Review by Mairéad Roche

Adapting Jenny Downham’s book Before I Die director and screenwriter of Now is Good, Ol Parker, could have easily fallen into the tempting trap of extracting every ounce of schmaltz that the poster might suggest. Telling the story of Tessa (Dakota Fanning), a 17 year old girl who, having undergone treatment for leukaemia for four years, has decided to let the inevitable happen and live out her remaining time ticking off things on her ‘to-do’ list before she dies. The list is a typical teenage wish list which includes doing illegal drugs and having sex.

Paddy Considine play’s Tessa’s responsible father wanting to keep his eldest child alive, while Olivia Williams is the more naturally irresponsible parent and her daughter’s illness shows up the cracks in her character. When Tessa literally meets ‘the boy next door’, Adam, War Horse’s Jeremy Irvine, the stage is set for a predictable ‘dying girl meets love of her young life’ romantic drama.

Parker’s direction is straightforward and the script unlikely to win awards. However, along with a well chosen music soundtrack, what the film does have in its favour is a talented cast mining subtlety and giving nuanced performances.

The near preternatural precocious wisdom that radiates from Dakota Fanning is perfect for her role as Tessa. Fanning’s English accent flows nicely and her ‘doing an accent’ is forgotten after the first scene. With literally nothing to lose and staring death calmly in the face, Tessa wants to really ‘live’ before she dies though her illness has robbed her of a care-free youth, anyway. Paddy Considine plays the protective and desperate plight of a father to a dying child with restraint and also deals with a teenage daughter aware of her consequence-free last months. Williams as Tessa’s mother is the ‘adolescent’ of the piece, making excuses when a lack of maturity shows her inability to deal with the issues at hand.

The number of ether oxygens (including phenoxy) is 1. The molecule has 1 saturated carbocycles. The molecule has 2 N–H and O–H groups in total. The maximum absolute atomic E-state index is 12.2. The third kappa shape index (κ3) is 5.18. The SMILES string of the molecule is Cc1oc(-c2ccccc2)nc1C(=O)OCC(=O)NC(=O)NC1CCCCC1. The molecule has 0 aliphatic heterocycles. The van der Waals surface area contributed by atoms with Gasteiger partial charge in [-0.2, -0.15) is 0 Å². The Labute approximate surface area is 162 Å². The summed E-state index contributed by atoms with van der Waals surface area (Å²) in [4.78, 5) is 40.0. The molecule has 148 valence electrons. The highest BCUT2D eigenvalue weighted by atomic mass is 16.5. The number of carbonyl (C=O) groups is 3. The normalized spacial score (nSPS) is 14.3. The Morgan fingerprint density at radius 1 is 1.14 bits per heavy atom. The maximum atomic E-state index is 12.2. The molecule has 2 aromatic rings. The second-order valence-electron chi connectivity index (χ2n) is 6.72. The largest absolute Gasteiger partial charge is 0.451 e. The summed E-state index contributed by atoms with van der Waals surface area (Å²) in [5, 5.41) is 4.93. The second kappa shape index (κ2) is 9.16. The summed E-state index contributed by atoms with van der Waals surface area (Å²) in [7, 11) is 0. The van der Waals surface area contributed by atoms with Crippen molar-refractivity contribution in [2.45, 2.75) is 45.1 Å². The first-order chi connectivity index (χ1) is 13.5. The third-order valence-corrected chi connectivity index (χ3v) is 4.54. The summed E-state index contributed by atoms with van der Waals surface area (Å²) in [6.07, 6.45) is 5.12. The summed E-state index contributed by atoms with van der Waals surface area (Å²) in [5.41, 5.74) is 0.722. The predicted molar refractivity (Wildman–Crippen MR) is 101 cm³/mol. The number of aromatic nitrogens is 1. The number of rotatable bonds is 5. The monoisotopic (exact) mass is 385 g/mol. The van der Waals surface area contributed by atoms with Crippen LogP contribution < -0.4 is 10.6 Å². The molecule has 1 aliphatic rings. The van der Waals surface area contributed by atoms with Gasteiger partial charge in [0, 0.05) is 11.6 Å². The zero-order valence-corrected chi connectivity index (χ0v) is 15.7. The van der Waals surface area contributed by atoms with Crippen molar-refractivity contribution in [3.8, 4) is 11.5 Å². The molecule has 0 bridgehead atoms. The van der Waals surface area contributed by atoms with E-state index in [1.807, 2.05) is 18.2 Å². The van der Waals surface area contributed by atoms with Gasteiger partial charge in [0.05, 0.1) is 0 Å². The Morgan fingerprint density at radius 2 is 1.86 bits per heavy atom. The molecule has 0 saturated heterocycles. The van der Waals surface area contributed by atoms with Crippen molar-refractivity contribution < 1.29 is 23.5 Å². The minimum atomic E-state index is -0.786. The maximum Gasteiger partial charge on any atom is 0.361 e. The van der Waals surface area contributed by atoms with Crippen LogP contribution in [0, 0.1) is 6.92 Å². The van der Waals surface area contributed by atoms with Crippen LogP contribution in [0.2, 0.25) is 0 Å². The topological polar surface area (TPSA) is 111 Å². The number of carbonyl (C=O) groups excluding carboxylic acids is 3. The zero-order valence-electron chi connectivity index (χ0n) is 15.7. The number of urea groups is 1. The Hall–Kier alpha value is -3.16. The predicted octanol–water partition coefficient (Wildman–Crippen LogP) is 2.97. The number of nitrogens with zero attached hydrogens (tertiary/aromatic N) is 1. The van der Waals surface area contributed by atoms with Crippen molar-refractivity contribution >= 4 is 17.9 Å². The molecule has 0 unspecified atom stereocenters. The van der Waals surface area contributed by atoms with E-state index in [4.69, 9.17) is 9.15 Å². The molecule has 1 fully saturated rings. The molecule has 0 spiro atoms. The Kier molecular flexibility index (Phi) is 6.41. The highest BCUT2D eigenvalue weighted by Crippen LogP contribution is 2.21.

Jeremy Irvine as Adam has to navigate being the ‘perfect’ first love with the screenplay giving him a recently deceased father, a motor bike, remaining at home with his mother, great gardening skills and falling in love with Tessa instantly. But the chemistry between Adam and Tessa is believable because Fanning underplays the inevitable gut wrenching loss that is stated from the very beginning. There is a pleasant innocence to Irvine’s face that works well and counters Tessa’s jaded experience.

When the emotional moments come in Now is Good though the story prepares you for it, Fanning and director Parker don’t cheat their way into the inevitable tears that most will shed during this film. The film looks at death and grief of a loved one calmly and without Hollywood pretentiousness never driving home it’s message but letting the audience relate to a family situation known in some form, to most.

3 out of 5 stars

Source: Cinemart


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